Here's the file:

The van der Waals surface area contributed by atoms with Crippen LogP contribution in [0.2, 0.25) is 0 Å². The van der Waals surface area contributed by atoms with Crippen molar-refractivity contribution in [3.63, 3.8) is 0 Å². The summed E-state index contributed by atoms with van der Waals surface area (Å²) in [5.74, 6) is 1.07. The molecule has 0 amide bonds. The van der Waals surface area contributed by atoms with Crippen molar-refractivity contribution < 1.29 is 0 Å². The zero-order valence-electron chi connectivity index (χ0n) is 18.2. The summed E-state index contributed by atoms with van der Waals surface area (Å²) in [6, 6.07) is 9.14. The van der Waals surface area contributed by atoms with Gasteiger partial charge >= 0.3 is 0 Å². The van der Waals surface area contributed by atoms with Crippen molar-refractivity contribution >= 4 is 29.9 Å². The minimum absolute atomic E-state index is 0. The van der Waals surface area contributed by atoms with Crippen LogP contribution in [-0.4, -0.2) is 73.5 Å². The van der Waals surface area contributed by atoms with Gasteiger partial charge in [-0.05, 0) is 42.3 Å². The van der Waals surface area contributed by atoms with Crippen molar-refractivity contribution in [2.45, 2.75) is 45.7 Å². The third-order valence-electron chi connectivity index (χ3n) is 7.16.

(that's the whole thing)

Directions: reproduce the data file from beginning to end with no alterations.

The van der Waals surface area contributed by atoms with Crippen LogP contribution in [0.2, 0.25) is 0 Å². The van der Waals surface area contributed by atoms with Crippen molar-refractivity contribution in [3.63, 3.8) is 0 Å². The summed E-state index contributed by atoms with van der Waals surface area (Å²) in [5.74, 6) is 1.07. The molecule has 0 amide bonds. The van der Waals surface area contributed by atoms with Crippen molar-refractivity contribution < 1.29 is 0 Å². The zero-order valence-electron chi connectivity index (χ0n) is 18.2. The summed E-state index contributed by atoms with van der Waals surface area (Å²) in [6, 6.07) is 9.14. The van der Waals surface area contributed by atoms with Gasteiger partial charge >= 0.3 is 0 Å². The van der Waals surface area contributed by atoms with Crippen molar-refractivity contribution >= 4 is 29.9 Å². The minimum absolute atomic E-state index is 0. The van der Waals surface area contributed by atoms with Crippen LogP contribution in [-0.4, -0.2) is 73.5 Å². The van der Waals surface area contributed by atoms with Gasteiger partial charge in [-0.05, 0) is 42.3 Å². The van der Waals surface area contributed by atoms with Crippen molar-refractivity contribution in [2.45, 2.75) is 45.7 Å². The third-order valence-electron chi connectivity index (χ3n) is 7.16.